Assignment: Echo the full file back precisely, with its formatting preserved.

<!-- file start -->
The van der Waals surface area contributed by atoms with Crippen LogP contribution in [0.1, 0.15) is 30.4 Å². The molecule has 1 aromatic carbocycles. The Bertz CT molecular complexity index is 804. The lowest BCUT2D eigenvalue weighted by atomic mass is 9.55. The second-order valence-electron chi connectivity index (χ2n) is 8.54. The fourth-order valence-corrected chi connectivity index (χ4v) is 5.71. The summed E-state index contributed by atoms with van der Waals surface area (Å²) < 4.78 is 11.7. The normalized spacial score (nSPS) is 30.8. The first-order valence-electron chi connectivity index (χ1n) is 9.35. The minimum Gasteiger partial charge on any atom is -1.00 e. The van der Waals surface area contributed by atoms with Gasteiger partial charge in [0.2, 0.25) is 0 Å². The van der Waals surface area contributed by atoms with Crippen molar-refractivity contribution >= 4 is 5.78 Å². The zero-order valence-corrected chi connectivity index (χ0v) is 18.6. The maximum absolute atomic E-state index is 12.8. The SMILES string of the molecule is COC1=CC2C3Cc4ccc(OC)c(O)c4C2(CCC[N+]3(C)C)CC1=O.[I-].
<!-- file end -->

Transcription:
The van der Waals surface area contributed by atoms with Crippen LogP contribution in [0.1, 0.15) is 30.4 Å². The molecule has 1 aromatic carbocycles. The Bertz CT molecular complexity index is 804. The lowest BCUT2D eigenvalue weighted by atomic mass is 9.55. The second-order valence-electron chi connectivity index (χ2n) is 8.54. The fourth-order valence-corrected chi connectivity index (χ4v) is 5.71. The summed E-state index contributed by atoms with van der Waals surface area (Å²) < 4.78 is 11.7. The normalized spacial score (nSPS) is 30.8. The first-order valence-electron chi connectivity index (χ1n) is 9.35. The minimum Gasteiger partial charge on any atom is -1.00 e. The van der Waals surface area contributed by atoms with Gasteiger partial charge in [0.2, 0.25) is 0 Å². The van der Waals surface area contributed by atoms with Crippen molar-refractivity contribution >= 4 is 5.78 Å². The zero-order valence-corrected chi connectivity index (χ0v) is 18.6. The maximum absolute atomic E-state index is 12.8. The SMILES string of the molecule is COC1=CC2C3Cc4ccc(OC)c(O)c4C2(CCC[N+]3(C)C)CC1=O.[I-].